Typically, flexible photoreceptor belts are fabricated by depositing the various layers of photoactive coatings onto long webs which are thereafter cut into sheets. The opposite ends of each photoreceptor sheet are overlapped and ultrasonically welded together to form an imaging belt. In order to increase throughput during the web coating operation, the webs to be coated have a width of twice the width of a final belt. After coating, the web is slit lengthwise and thereafter transversely cut into predetermined length to form photoreceptor sheets of precise dimensions that are eventually welded into belts. When multi-layered photoreceptors containing perylene pigment dispersion in the charge generating layer are slit lengthwise during the belt fabrication process, it has been found that some of the photoreceptor delaminates and becomes unusable. In the fabricated belt form, photoreceptor layer delamination at the welded seam, due to stress concentration development at the double thickness overlap area during dynamic fatigue photoreceptor belt bending/flexing over the machine belt support rollers, diminishes the practical application value of the belt. All of the above deficiencies, implicated by the low layer adhesion bond strength, hinder slitting of a photoreceptor web through the charge generating layer without encountering edge delamination. Slitting is used to transversely cut webs into sheets for welding into belts and also to longitudinally slice double wide coated photoreceptor webs into multiple narrower charge generating layers.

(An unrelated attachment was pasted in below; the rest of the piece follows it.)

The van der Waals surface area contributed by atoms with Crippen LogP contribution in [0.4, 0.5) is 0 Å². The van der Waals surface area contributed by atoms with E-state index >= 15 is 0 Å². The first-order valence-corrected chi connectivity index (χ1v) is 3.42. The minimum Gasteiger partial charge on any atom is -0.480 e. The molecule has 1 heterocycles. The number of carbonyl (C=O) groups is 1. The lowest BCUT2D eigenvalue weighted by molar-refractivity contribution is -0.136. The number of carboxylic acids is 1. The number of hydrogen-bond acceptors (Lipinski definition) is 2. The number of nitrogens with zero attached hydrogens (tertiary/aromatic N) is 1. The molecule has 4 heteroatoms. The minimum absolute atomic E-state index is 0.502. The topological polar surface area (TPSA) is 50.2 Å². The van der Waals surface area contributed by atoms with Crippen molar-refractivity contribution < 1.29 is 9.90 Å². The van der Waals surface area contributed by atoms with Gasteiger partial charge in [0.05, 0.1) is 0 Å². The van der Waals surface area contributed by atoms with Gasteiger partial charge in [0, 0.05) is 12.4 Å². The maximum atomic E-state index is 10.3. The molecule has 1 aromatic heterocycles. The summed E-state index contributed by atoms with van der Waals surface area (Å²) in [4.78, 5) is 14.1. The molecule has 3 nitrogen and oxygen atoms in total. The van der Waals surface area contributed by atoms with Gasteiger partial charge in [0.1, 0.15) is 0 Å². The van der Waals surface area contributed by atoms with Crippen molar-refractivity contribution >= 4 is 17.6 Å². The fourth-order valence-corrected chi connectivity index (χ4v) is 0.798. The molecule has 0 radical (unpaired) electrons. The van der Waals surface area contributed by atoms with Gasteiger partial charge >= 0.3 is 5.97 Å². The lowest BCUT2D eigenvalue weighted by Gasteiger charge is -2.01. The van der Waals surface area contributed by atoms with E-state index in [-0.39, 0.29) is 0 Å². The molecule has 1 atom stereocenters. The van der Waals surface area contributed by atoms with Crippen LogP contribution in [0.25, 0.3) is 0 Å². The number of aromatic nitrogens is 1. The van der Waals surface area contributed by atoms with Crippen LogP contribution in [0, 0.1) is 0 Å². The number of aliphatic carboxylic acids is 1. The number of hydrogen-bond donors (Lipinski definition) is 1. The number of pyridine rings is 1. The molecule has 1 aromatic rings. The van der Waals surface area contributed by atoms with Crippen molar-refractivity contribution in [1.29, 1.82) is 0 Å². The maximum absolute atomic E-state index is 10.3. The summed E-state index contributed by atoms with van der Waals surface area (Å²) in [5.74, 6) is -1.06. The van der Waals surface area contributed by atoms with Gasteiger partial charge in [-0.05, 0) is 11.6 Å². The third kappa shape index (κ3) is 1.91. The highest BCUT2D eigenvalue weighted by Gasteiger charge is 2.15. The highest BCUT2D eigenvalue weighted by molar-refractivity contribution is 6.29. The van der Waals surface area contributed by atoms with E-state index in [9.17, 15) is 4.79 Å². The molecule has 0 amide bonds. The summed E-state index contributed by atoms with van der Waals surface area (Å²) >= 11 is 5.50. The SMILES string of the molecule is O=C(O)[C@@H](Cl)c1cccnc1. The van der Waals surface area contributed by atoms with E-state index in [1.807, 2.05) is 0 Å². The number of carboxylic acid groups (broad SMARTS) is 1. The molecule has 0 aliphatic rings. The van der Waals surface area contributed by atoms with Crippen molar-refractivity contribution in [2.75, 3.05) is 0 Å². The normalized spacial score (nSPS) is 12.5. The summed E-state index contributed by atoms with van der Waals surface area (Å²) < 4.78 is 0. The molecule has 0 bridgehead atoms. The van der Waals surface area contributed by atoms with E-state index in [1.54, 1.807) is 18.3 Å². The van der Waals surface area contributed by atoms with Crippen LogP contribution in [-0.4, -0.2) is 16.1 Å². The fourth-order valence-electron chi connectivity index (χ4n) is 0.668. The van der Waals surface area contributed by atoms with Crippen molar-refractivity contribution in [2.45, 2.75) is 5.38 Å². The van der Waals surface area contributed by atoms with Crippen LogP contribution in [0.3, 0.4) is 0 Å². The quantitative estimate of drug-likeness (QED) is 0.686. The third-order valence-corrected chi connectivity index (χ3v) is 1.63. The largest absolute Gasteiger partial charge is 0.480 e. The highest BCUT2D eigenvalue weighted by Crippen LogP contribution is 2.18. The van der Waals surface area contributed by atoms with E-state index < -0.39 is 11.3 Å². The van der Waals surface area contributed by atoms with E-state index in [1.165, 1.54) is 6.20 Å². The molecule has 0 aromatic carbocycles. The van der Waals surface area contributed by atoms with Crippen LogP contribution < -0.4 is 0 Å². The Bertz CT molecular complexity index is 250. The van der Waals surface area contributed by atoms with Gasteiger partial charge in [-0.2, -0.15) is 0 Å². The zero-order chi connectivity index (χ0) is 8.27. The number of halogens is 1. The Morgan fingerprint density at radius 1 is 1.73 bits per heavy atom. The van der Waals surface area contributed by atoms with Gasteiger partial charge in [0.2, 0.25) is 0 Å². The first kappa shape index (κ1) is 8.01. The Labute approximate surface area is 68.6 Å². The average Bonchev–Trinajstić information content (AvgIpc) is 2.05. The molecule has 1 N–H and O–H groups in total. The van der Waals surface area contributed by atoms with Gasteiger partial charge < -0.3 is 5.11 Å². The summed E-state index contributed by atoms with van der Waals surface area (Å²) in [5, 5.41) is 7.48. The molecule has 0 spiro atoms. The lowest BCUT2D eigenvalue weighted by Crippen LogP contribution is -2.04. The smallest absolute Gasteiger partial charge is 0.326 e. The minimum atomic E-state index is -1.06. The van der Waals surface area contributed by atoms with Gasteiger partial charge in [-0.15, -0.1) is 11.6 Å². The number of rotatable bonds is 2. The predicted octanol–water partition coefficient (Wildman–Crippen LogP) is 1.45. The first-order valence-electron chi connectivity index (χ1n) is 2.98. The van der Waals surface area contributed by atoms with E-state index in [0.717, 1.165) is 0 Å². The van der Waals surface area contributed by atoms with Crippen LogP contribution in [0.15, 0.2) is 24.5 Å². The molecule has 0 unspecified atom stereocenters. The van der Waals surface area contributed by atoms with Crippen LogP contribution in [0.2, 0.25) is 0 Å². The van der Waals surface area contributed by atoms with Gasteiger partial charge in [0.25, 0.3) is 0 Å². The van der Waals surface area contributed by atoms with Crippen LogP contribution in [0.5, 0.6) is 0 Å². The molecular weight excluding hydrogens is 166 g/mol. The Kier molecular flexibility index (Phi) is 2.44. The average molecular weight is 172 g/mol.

In general, photoconductive pigment loadings of 80 percent by volume in a binder resin or a mixed resins binder are highly desirable in the photogenerating layer to provide excellent photosensitivity. However, these dispersions are highly unstable to extrusion coating conditions, resulting in numerous coating defects that generate a large number of unacceptable material that must be scrapped when using extrusion coating of a dispersion of pigment in organic solution of polymeric binder. More stable dispersions can be obtained by reducing the pigment loading to 30-40 percent by volume, but in most cases the resulting "diluted" photogenerating layer could not provide adequate photosensitivity. Also, the dispersions of higher pigment loadings generally provided a generator layer with poor to adequate adhesion to either the underlying ground plane or adhesive layer, or the overlying transport layer when polyvinylbutyral binders are utilized in the charge generating layer. Many of these organic dispersions are quite unstable with respect to pigment agglomeration, resulting in dispersion settling and the formation of dark streaks and spots of pigment during the coating process. Normally, the polymeric binders which produce the best (most stable, therefore most manufacturable) dispersion suffer from deficiencies either in xerographic or mechanical properties, while the least stable dispersions provided the best possible mechanical and xerographic properties. The best compromise of manufacturability and xerographic/mechanical performance is obtained by use of a photogenerating layer containing benzimidazole perylene pigment dispersed in a bisphenol Z type polycarbonate film forming binder. However, when a polyester adhesive layer is employed in a photoreceptor in combination with a photogenerating layer containing benzimidazole perylene pigment dispersed in a bisphenol A type or a bisphenol Z type polycarbonate film forming binder, poor adhesion between the charge generator layer and the adhesive layer can cause spontaneous photoreceptor delaminate during certain slitting operations, during fabrication, or during extensive photoreceptor belt cycling over small diameter machine belt support rollers.